(Credit: Kmeron)

Old School Archives

MF Doom's myth of the mask

The late MF Doom was one of the most intriguing enigma’s that hip-hop has ever produced. Notoriously, when you bought tickets to watch Doom in concert, he often didn’t even show up and instead employed a doppelganger to don his mask to perform to the adoring masses on his behalf.

Rumours of this cunning trick began to circulate following an infamous show in 2010. Doom rarely played live, so understandably, there was palpable excitement that the underground legend was visiting Toronto, Chicago, and New York on a co-headline tour with Mos Def. However, all wasn’t what it initially seemed.

When the tour kicked off in Chicago, Mos Def took to the stage first and even littered a few Doom bars in his set. He wowed the crowd, but the atmosphere dramatically soured for the second performance of the night after the audience realised the person on-stage didn’t deliver his lines like MF Doom, nor did the man behind the mask particularly resemble the rapper’s appearance, either.

Later, the venue confirmed that Doom wasn’t present in the building and said it was an imposter. On a rare occasion when Daniel Dumile agreed to speak to the press, he addressed these rumours and all but confirmed they were true.

“I liken it to this, I’m a director as well as a writer,” he explained in one interview. “I choose different characters, I choose their direction and where I want to put them. So who I choose to put as the character is up to me. The character that I hired, he got paid for it.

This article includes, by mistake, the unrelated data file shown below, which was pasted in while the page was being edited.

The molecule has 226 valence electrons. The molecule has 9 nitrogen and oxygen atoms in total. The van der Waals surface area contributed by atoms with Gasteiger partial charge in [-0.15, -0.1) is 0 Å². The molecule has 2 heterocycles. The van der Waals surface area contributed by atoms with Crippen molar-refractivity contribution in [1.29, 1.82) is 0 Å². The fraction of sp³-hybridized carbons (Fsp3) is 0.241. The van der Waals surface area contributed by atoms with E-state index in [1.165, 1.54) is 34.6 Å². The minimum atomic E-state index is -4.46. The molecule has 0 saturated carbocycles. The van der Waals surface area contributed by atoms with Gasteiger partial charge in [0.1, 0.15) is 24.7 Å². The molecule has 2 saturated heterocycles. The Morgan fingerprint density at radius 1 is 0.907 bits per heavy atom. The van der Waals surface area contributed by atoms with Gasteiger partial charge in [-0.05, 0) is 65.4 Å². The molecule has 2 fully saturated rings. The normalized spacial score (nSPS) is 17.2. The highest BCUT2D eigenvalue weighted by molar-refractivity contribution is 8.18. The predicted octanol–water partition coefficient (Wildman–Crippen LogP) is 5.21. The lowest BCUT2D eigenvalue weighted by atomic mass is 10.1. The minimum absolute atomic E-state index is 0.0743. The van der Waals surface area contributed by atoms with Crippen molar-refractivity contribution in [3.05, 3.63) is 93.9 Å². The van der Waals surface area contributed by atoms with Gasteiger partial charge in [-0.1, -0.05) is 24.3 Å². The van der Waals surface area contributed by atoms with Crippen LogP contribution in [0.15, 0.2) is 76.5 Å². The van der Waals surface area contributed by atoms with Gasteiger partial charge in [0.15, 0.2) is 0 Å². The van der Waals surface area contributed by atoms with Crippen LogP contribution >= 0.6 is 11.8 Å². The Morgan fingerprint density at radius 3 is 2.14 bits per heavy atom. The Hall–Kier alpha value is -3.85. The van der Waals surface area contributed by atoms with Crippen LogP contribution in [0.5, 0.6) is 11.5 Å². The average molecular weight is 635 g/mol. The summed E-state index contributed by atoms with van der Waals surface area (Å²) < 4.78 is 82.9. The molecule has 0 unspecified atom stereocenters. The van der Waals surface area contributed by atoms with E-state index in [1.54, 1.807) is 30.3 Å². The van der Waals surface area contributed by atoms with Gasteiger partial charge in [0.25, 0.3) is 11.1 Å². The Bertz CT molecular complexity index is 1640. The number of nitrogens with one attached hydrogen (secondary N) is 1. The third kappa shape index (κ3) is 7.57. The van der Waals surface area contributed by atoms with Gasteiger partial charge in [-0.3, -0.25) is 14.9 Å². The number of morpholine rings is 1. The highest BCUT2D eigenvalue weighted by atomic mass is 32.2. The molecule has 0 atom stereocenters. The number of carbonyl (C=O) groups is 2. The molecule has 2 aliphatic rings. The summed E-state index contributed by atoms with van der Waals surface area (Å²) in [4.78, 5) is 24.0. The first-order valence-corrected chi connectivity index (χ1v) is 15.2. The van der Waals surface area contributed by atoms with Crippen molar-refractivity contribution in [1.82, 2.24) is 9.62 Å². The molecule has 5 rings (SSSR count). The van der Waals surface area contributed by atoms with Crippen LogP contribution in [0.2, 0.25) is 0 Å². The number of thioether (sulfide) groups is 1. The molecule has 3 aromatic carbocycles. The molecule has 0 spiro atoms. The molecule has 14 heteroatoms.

“There’s no impostor… When I go to a show, I’m going to hear the music. I’m not going to see no particular person.”

Mos Def dropped off the tour following the Chicago debacle, but Doom continued. Fans were anxious about if he’d even show up, and so was the promoter John Ramos who still hadn’t heard details regarding Dubile’s flight in the afternoon leading up to the concert.

Finally, he arrived from Atlanta at around 10pm and reached the venue an hour later. The crowd patiently waited, and at last, Doom finally started the concert wearing a bright orange jacket. However, it wasn’t actually Dubile, and the audience almost started a riot until the real MF Doom appeared on-stage moments later.

Talk of the Chicago imposter had made headlines across the globe, and Dubile decided to play around with the notion. He never took himself too seriously, and there was always a degree of separation between Daniel Dubile and his creation.

Talib Kweli once said, “MF Doom is the Andy Kaufman of hip-hop. He’s a supervillain. I asked him. I said ‘why sometimes you don’t come to the show?’ His answer to that question was ‘I don’t leave no money on the table. But sometimes it ain’t enough money so I send the impostor.’

“I said listen, ‘isn’t that wrong?’ But his answer made perfect sense. He said ‘I’m the fucking supervillain. I’m not your friend. You don’t have to like me. You’re paying for the experience of dealing with a supervillain.'”

It all just played into the gimmick that he masterfully created, as it was a trick that only a supervillain would stoop to. If anybody else in hip-hop tried this devious manoeuvre, they’d rightly be crucified, but, somehow, it just made MF Doom even more alluring.